I couldn’t resist posting on the topic of C++ for-loops, as described by this wonderfully irreverent Reg Developer article. I shall leave you to read it, rather than summarizing it in detail here, but as a quick one-liner, it goes into the argument of incrementing counters versus incrementing iterators, and then in a final touch, touches on using algorithms over iterators.
As someone who came to C++ via the unintuitive path of Java -> C -> C++ (my coursework was more “advanced”, if I won’t get torn to pieces saying that, than the coding required in my first job), good ol’
i++ was one of my best friends. Admittedly, using other aspects of “pure” C++ were not problematic: I loved lording the use of templates in vectors, lists etc. over the Java folks. No casting in and out of Object for me! Shame Java had to go and sort out their language to allow that: no lording has happened recently.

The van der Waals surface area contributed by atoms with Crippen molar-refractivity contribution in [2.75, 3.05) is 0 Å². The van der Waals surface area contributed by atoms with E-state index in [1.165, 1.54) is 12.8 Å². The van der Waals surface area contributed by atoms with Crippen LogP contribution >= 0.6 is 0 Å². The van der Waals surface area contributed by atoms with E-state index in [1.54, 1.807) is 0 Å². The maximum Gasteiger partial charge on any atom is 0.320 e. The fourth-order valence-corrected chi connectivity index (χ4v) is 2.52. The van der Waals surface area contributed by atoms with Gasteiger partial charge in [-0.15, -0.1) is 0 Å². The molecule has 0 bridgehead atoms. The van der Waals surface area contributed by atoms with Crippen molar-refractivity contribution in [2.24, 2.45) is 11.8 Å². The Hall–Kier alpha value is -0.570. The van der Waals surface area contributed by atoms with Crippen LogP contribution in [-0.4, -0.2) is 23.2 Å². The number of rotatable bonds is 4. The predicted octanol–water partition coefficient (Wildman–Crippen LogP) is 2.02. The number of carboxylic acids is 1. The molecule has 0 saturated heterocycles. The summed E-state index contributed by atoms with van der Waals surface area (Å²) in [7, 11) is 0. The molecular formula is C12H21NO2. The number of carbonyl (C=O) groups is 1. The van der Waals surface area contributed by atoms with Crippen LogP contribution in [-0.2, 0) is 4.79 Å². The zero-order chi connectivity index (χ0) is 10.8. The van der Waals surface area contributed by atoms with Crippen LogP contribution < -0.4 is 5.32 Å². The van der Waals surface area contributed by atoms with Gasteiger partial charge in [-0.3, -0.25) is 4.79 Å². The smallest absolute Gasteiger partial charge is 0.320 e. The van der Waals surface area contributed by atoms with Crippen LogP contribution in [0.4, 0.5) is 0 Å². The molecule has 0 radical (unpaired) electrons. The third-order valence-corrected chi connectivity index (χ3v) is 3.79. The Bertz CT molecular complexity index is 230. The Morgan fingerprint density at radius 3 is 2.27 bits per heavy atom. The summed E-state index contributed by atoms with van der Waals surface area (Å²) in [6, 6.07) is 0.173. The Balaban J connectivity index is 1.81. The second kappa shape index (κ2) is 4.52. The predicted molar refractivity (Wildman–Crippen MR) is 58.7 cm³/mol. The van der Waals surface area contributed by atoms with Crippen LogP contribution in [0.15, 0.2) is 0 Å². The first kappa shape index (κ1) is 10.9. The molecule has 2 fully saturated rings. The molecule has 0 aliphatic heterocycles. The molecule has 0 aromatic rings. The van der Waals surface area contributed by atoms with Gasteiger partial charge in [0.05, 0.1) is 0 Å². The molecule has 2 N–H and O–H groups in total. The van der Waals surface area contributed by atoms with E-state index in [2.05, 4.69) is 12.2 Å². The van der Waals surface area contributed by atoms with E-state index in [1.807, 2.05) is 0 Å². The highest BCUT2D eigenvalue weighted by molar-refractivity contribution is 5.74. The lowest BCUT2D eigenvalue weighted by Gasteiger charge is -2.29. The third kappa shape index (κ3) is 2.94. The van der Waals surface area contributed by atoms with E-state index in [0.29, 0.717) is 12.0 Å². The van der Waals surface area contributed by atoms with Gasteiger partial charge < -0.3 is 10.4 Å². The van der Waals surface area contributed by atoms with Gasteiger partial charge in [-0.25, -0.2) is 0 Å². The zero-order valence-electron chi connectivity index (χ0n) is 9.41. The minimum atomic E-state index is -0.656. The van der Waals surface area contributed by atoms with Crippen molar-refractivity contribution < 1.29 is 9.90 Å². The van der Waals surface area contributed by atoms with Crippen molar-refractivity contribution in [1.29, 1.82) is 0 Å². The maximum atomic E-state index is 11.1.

Back to the subject at hand. I have to agree with the author of the Reg article, and say that about 90% of the time I try to “be good” and use an algorithm instead of for loops, I end up writing my own functors. (Ok ok – so the first few times I wrote a functor because I thought it was fun, not because it was neccessary – I still can count that in the percentages, can’t I?)
In short: looping algorithms – more fun than they look, but a guilty pleasure as I still cannot quite justify them for the simpler cases. But then the answer is never almost never “all or nothing” programming choices. (I’m sure there’s a completely “all or nothing” choice out there, enjoying its role as the exception that proves the rule.) As a biologist and a programmer (read “bioinformatician”, which is just too tough to say), I find I like this result, in keeping with the biologist’s perspective: the messy answers are the best ones.